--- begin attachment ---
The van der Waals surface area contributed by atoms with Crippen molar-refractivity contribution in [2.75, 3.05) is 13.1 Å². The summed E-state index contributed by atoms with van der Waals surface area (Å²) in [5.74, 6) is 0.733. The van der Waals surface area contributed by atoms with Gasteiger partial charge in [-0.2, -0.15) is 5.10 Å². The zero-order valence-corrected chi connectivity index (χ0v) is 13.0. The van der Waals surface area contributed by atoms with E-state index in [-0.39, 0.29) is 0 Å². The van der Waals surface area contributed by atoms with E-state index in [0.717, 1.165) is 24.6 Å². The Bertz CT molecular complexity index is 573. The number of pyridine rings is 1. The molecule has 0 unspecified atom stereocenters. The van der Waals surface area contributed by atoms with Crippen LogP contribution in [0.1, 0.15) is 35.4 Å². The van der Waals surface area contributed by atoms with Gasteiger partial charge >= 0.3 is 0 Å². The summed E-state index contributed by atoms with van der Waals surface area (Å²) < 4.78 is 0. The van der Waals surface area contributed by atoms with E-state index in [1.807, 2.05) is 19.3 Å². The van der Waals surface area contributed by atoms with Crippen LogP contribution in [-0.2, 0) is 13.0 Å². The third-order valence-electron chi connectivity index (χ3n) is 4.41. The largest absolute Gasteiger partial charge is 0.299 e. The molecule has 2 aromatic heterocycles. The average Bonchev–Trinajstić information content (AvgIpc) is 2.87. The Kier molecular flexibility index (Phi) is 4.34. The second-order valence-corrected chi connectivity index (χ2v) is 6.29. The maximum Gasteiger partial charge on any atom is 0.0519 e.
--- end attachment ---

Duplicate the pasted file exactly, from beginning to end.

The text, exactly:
The van der Waals surface area contributed by atoms with Crippen molar-refractivity contribution in [2.75, 3.05) is 13.1 Å². The summed E-state index contributed by atoms with van der Waals surface area (Å²) in [5.74, 6) is 0.733. The van der Waals surface area contributed by atoms with Gasteiger partial charge in [-0.2, -0.15) is 5.10 Å². The zero-order valence-corrected chi connectivity index (χ0v) is 13.0. The van der Waals surface area contributed by atoms with E-state index in [-0.39, 0.29) is 0 Å². The van der Waals surface area contributed by atoms with E-state index in [0.717, 1.165) is 24.6 Å². The Bertz CT molecular complexity index is 573. The number of pyridine rings is 1. The molecule has 0 unspecified atom stereocenters. The van der Waals surface area contributed by atoms with Crippen LogP contribution in [0.1, 0.15) is 35.4 Å². The van der Waals surface area contributed by atoms with Gasteiger partial charge >= 0.3 is 0 Å². The summed E-state index contributed by atoms with van der Waals surface area (Å²) < 4.78 is 0. The van der Waals surface area contributed by atoms with E-state index in [1.807, 2.05) is 19.3 Å². The van der Waals surface area contributed by atoms with Crippen LogP contribution in [-0.2, 0) is 13.0 Å². The third-order valence-electron chi connectivity index (χ3n) is 4.41. The largest absolute Gasteiger partial charge is 0.299 e. The molecule has 2 aromatic heterocycles. The average Bonchev–Trinajstić information content (AvgIpc) is 2.87. The Kier molecular flexibility index (Phi) is 4.34. The second-order valence-corrected chi connectivity index (χ2v) is 6.29. The maximum Gasteiger partial charge on any atom is 0.0519 e.